Slice of Life: Where Admiring Starts and Ends

Students enter my classroom with a skill set and an attitude toward reading and writing. More often than not, the two are linked.

We begin the year by finding joy in story. No matter where a student is as a reader or a writer, if we find funny, sad, dramatic, suspenseful, shocking moments in books; the attitude barriers come down and make room for growth. Finding the whatever that fills students with the desire for more is my number one goal because high interest brings volume and agency. Students’ desire to learn, to know, to be entertained by reading provides the engine necessary to move them toward meeting measured skill goals.

The trouble is, as the year progresses and pressures mount to reach benchmark goals, that joyful attitude toward literacy can wane. Anxiety can break my build-from-where-you-are stance. And that matters. I’m not saying moving students up the ladder of skill and text complexity is not the goal. Quite the contrary.  The thing is, when I focus on what students aren’t doing, I derail growth.

That’s the reason I chose my One Little Word:

Admire

 “Admire” roots me in productive soil, and Gravity Goldberg’s Mindsets and Moves gives explicit advice that helps tend to the readers and writers in my classroom.

My students need affirming feedback grounded in what they are doing. Rather than let me correct you, it’s let me hold up a mirror and show you what you are doing.  The following sentence stems I pulled from a conference highlighted in Chapter Six: Be a Mirror. All the comments go to what the reading is doing and how she is doing it.

  • You just________
  • Then you_________
  • Which helped you_______
  • You noticed________
  • You know that by doing ______ you can figure out_______
  • By doing_______ you can ________and it helps you understand_____________
  • From now on when you are reading you can _______________

Here are a few points I’ll  hold on to when coaching and conferring with my students.

  1. Be specific
  2. Name what is
  3. Focus on the process
  4. Make sure it can transfer
  5. Take yourself out of it

I especially love #5.  I know the potential power of my words, but I want students to own the results. It’s not because I said it, it’s because they do it. It’s about them, not me. That’s what draws me to the word admire. It starts and ends with the student.

Thank you, Two Writing Teachers Slice of LIfe Tuesday. I’m looking forward to another year and another hashtag (#sol16) with this wonderful community. Find more slices here.

21 thoughts on “Slice of Life: Where Admiring Starts and Ends

  1. Build on the positive- ‘admire’ sure focuses you on that. I am a fan of using thinking and talking stems, at first they guide and support, and eventually they become natural part of thinking and speaking. For a moment, when I read your title, i thought you already dropped your OLW. Glad it meant putting the student in the center.

  2. I, too, love number 5. Yesterday we talked about how much we read over break. I saw students visibly shrink into their seats. I said, “If you didn’t, I’m not going to embarrass you. It doesn’t mean you’re bad. It means we need to think about why. What did you do? How can you get better?” It was powerful and all students reflected successfully. It was a learning moment for me. I confess, there have been times when I’ve gotten frustrated and it’s lead us nowhere. Thank you for always pushing my thinking, Julieanne. I ADMIRE you and your teaching so much!!!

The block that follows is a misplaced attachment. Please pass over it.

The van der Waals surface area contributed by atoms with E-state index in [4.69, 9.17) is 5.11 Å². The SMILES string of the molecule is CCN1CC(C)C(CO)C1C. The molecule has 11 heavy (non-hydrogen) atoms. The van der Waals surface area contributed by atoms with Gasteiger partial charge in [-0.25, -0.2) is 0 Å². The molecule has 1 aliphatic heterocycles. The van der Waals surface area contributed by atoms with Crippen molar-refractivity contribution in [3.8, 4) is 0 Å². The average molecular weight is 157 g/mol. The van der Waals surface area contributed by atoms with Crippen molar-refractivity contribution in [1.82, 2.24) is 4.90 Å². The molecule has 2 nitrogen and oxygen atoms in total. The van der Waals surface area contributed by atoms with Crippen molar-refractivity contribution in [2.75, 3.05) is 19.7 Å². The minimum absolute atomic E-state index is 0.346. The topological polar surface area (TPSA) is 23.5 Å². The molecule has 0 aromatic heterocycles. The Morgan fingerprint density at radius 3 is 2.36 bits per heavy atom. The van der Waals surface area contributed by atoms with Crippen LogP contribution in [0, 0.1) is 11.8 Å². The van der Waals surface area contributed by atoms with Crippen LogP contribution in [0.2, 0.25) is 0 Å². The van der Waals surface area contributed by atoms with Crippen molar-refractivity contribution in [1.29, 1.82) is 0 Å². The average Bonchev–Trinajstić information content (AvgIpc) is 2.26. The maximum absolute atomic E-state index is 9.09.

• Thanks for sharing your back to school experience. We have one more week and I’m sure to have a similar situation. Glad to have your model of learning with your students in my back pocket!

  3. Julieanne,
    What a perfect way to recapture the joy by focusing on the students! It starts and ends with the students. As always, you know and live “admiring” the students! ❤

  4. I want to strive to be better about my comments to my students. This list of sentence stem helps. It also helps to have an attitude of admiration. There is so much good to be found. Here’s to building a foundation for further growth. I admire you, you know!

  5. Julieanne,
    You really captured the power and beauty of your OLW…Admire. “Admire” roots me in productive soil, and Gravity Goldberg’s Mindsets and Moves gives explicit advice that helps tend to the readers and writers in my classroom.” Yes, we are tending…. growing readers and writers and can’t let the outer pressure of benchmarks bring us or our students down…it’s about joy, growth..about Admiring..focusing on what the student CAN do. Thank You!

  6. I have always found that the best teachers for me always held up the mirror. There are times when I am learning that I don’t even understand the correction. But if the mirror is held up I have the ah, ha moment and self correct.

  7. Lucky you to have found your word. I am still searching for mine. As a former ESL teacher I find your ideas very apt and useful for today’s blended classes. I admire your approach to teaching.

  8. Although I really don’t ‘need’ another professional book, you are convincing me that I would love Mindsets and Moves. I’m just re-reading Peter Johnston’s Choice Words which speaks much of “It’s not because I said it, it’s because they do it.” It’s wonderful that you’re connecting your OLW to your teaching, Julieanne. I look forward to seeing what happens in your classroom!

  9. So true. I think we all often fall into that little trap. I loved the the connections you made to your class and how you want to approach our students when conferring.

  10. Admire is such a unique word and the way you have tied to your students is wonderful. I have heard much about Mindsets and Moves – might have to look into that one!

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